Public opinion is mounting against BlueCross BlueShield of South Carolina's decision to drop two large urgent care providers from its network later this year.

In a letter to the company last week, Charleston Mayor Joe Riley said the insurer's decision seems "financially self-serving" and "highly detrimental to your independent customers." Riley wrote he believes it limits options and will "clearly increase our health care cost."

"Freedom of choice is always desirable, particularly in health care," Riley said. "I urge you to reconsider the decision."

A spokeswoman for the insurance company said it has received a small number of additional inquiries from customers about this decision.

BlueCross BlueShield of South Carolina, the largest private insurance company in the state, confirmed last month that it will remove both Nason Medical Center and Medcare Urgent Care from its network in October to control rising costs. Nason Medical Center operates five clinics in the Lowcountry. Medcare Urgent Care includes several offices throughout the state.

The decision will affect most BlueCross BlueShield of South Carolina plans. Customers may choose to seek treatment at Nason Medical Center and Medcare Urgent Care after Oct. 8 but will be expected to pay out-of-network prices.

"I think you will see several years of this trend - of realignment of networks and narrowing, in some areas," said Jim Ritchie, executive director of the S.C. Alliance of Health Plans.

Ritchie had no information about the BlueCross BlueShield decision but said urgent care models are subject to the same market pressures as traditional hospitals and doctors. Insurance companies are becoming more selective in all these sectors. "Urgent care is part of that process," he said.

Dr. Radwan Hallaba, who owns Medcare Urgent Care, met with executives from the BlueCross BlueShield last week. He asked for more information to better understand this decision but was told that the insurance company doesn't share data with providers.

"When you arbitrarily and capriciously, without cause, restrict patient choice and de-select patients from their providers of choice, you restrict quality and innovation and dilute the market forces that drive affordable solutions," Hallaba said.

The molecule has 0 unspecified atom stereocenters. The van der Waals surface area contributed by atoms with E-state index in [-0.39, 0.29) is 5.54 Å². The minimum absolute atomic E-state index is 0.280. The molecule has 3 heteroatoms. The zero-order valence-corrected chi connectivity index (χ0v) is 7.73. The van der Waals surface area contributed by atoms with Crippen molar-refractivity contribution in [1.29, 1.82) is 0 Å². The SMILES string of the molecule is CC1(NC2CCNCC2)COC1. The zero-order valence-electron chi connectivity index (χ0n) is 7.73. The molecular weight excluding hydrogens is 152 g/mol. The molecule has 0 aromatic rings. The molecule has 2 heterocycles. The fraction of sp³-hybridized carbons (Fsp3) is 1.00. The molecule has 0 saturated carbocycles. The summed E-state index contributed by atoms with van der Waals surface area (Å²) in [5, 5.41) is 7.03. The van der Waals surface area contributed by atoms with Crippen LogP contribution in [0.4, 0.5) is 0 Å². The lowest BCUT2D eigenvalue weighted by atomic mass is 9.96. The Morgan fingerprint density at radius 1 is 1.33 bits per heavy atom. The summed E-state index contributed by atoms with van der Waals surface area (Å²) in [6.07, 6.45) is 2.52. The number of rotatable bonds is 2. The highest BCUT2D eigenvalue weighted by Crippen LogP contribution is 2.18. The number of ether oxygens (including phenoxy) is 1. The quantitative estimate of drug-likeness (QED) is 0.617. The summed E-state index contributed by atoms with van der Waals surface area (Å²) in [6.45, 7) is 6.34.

"When we specifically asked whether or not this decision had anything to do with the fact that they owned Doctors Care, they stated that they did not directly own Doctors Care but only its parent company UCI," he said.

UCI Medical Affiliates, which is owned by BlueCross BlueShield of South Carolina, provides "non-medical management and administrative services" for Doctors Care, according to the company's website. Doctors Care operates one of the largest networks of primary and urgent care medicine in South Carolina.

"There has been a 40 percent increase in urgent care centers since January 2013," said Patti Embry-Tautenhan, a spokeswoman for BlueCross BlueShield of South Carolina. "There are more than 160 urgent care centers in South Carolina at the present time, fewer than one-third of which are Doctors Care centers."

She said the insurance company has explained to Medcare Urgent Care that its costs are outside the norm of other urgent care providers. BlueCross BlueShield is scheduling a site visit at a Medcare clinic and a meeting with Nason Medical Center owners.

"All of our provider contracts are confidential. However, as part of that process we must take into account the total costs of a visit to a provider, including laboratory tests, X-rays and other services," Embry-Tautenhan said. "As an insurer, our constant challenge is finding a way to balance access with affordability for our members. We continuously review what is best for our customers."

An online petition that Hallaba launched on July 4 shows about 1,000 people disagree with BlueCross BlueShield's choice to drop Medcare from its network.

"There is an overwhelming unhappiness with this decision," he said.

Dr. Barron Nason, an owner of Nason Medical Center, said in a prepared statement that the company is focused on treating patients and is working "toward a resolution of all issues which will allow us to carry out our mission."

Reach Lauren Sausser at 937-5598.